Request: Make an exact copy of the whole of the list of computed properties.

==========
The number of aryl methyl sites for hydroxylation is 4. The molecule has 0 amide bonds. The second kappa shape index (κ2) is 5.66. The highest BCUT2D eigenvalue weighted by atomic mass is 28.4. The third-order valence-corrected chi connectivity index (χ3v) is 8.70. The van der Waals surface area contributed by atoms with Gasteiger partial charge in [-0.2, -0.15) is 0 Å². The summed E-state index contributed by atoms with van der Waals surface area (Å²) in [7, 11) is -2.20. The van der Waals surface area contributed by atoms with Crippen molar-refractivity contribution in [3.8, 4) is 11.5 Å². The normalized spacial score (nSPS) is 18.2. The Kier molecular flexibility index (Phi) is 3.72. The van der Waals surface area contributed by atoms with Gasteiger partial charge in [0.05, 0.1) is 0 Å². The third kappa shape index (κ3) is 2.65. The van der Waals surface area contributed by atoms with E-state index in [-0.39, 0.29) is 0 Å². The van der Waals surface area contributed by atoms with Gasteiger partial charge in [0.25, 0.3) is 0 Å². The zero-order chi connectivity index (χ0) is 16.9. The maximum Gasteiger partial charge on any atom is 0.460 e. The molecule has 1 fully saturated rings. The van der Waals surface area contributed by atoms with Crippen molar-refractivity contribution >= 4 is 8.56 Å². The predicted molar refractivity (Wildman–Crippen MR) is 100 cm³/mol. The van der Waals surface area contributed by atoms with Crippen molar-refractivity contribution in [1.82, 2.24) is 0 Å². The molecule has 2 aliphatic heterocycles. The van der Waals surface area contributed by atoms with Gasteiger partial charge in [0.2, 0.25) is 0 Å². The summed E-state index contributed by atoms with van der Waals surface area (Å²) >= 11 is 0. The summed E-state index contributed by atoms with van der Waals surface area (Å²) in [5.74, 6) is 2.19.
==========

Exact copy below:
The number of aryl methyl sites for hydroxylation is 4. The molecule has 0 amide bonds. The second kappa shape index (κ2) is 5.66. The highest BCUT2D eigenvalue weighted by atomic mass is 28.4. The third-order valence-corrected chi connectivity index (χ3v) is 8.70. The van der Waals surface area contributed by atoms with Gasteiger partial charge in [-0.2, -0.15) is 0 Å². The summed E-state index contributed by atoms with van der Waals surface area (Å²) in [7, 11) is -2.20. The van der Waals surface area contributed by atoms with Crippen molar-refractivity contribution in [3.8, 4) is 11.5 Å². The normalized spacial score (nSPS) is 18.2. The Kier molecular flexibility index (Phi) is 3.72. The van der Waals surface area contributed by atoms with Gasteiger partial charge in [0.05, 0.1) is 0 Å². The third kappa shape index (κ3) is 2.65. The van der Waals surface area contributed by atoms with E-state index in [-0.39, 0.29) is 0 Å². The van der Waals surface area contributed by atoms with Gasteiger partial charge in [0.25, 0.3) is 0 Å². The zero-order chi connectivity index (χ0) is 16.9. The maximum Gasteiger partial charge on any atom is 0.460 e. The molecule has 1 fully saturated rings. The van der Waals surface area contributed by atoms with Crippen molar-refractivity contribution >= 4 is 8.56 Å². The predicted molar refractivity (Wildman–Crippen MR) is 100 cm³/mol. The van der Waals surface area contributed by atoms with Crippen molar-refractivity contribution in [1.82, 2.24) is 0 Å². The molecule has 2 aliphatic heterocycles. The van der Waals surface area contributed by atoms with Gasteiger partial charge in [0.2, 0.25) is 0 Å². The summed E-state index contributed by atoms with van der Waals surface area (Å²) >= 11 is 0. The summed E-state index contributed by atoms with van der Waals surface area (Å²) in [5.74, 6) is 2.19.